2. Put the remaining ingredients except milk/cream into the bowl of your stand mixer.
3. When the yeast is bubbly, add it to the stand mixer and mix with the paddle attachment until the dough just comes together. Let the dough rest for 20 minutes.
4. Knead the dough for 5 minutes, rest for 2 minutes, knead for 5-7 minutes, or until the dough passes the windowpane test.
5. Let the dough rise someplace warm for 1-2 hours, or until doubled in size.
6. Gently fold the dough down (don't punch!! unless you like dense bread...), then shape it into a loaf in a greased, lined 9x5 loaf pan
7. Rise an additional 30 minutes to an hour, or until the bread has crested over the top of the pan. (It won't rise much more in the oven.)
8. Brush the top of the loaf with milk or cream, and bake for 45 minutes at 350°F. I also brushed the tops 10 minutes and 20 minutes into baking, so the top was nice and shiny.
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We ate this with a salad and homemade split pea soup. There's something so satisfying about an entirely homemade meal.. I can't wait until our balcony garden produces enough veggies for a homegrown, homemade meal!!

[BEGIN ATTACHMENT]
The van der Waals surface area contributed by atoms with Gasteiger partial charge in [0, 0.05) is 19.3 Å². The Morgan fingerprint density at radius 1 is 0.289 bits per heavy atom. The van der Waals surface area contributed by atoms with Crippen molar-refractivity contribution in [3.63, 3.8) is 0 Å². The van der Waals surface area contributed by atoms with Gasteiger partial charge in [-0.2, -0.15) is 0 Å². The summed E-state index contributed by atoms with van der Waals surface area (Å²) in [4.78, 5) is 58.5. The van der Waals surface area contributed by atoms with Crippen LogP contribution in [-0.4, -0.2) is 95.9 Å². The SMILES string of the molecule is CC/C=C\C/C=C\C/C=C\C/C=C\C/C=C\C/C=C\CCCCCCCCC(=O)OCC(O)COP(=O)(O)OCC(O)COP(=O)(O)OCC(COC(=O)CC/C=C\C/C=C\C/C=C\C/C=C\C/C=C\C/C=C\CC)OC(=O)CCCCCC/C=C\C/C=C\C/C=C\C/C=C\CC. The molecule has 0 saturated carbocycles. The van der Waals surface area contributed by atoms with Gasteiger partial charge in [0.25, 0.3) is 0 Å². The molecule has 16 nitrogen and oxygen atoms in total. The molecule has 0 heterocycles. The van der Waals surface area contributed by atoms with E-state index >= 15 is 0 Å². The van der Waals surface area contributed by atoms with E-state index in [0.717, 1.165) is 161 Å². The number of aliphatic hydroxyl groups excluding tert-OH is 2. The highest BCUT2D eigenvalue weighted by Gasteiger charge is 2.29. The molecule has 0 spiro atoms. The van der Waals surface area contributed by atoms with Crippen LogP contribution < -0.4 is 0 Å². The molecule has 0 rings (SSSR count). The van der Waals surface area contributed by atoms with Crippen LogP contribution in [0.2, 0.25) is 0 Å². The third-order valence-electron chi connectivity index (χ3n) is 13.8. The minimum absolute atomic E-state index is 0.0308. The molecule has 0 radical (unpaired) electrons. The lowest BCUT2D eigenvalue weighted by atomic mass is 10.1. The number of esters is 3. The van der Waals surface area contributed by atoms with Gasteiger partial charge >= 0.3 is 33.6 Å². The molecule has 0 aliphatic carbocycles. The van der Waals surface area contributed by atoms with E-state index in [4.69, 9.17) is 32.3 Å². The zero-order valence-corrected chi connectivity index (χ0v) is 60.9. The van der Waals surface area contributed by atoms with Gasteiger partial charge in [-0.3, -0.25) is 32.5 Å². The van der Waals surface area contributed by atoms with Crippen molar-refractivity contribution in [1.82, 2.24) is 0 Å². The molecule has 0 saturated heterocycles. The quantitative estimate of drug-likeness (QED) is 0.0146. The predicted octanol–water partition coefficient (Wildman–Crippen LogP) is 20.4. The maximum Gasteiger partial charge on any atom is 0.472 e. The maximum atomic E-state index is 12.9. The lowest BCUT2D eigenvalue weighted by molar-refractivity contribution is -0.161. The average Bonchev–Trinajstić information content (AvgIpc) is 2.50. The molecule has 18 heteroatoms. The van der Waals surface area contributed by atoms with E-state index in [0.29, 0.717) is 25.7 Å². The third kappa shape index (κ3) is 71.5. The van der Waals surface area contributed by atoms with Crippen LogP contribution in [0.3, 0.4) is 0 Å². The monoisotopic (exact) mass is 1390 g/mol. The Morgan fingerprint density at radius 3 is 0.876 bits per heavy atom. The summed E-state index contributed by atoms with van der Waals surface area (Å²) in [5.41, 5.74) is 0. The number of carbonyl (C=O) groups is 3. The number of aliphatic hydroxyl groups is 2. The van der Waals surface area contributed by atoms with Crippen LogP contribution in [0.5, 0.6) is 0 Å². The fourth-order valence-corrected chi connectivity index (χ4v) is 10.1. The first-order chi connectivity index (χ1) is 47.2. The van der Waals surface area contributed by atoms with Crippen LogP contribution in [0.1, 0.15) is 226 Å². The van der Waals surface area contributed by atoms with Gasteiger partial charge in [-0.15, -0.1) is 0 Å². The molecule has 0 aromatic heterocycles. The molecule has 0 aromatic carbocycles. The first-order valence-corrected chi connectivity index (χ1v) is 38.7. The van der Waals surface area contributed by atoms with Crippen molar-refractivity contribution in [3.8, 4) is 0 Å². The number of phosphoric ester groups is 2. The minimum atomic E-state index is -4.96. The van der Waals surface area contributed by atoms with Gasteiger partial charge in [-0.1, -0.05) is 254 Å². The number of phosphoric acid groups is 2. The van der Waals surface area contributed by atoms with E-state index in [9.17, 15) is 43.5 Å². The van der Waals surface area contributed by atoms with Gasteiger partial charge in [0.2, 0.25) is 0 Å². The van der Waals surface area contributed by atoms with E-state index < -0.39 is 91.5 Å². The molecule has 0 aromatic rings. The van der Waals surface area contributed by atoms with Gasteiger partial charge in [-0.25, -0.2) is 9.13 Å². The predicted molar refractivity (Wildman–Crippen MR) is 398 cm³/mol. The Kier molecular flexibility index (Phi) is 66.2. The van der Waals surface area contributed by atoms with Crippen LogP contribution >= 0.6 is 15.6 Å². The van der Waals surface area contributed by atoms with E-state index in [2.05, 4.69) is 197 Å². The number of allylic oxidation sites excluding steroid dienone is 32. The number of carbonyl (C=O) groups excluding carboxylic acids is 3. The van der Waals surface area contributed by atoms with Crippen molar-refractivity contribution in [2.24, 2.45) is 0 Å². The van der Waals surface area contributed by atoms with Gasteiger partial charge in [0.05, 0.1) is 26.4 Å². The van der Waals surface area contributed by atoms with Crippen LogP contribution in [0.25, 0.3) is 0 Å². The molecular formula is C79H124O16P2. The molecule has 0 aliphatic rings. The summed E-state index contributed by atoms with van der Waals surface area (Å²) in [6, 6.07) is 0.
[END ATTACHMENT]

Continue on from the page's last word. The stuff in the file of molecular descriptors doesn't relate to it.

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A New Tradition

Last year, Dan and I started a new tradition. We celebrate Christmas Eve with my family, eating a traditional German feast of red cabbage, mashed potatoes and goose, followed by delicious desserts.

On Christmas morning, we trudge to the airport and make the two hour flight up to Oregon to meet Dan's parents at the airport. After Christmas dinner with Dan's family, we make the drive to his parents' house out by the coast for a week of relaxation.

This year, a most wonderful present was awaiting me under the tree--a brand new, beautiful KitchenAid. I've wanted a KitchenAid for a few years, but realized how impractical it would be in a college dorm. Although it was probably good for my waistline, I was disappointed every time a cake craving was thwarted by my inability to whip up a nice buttercream frosting.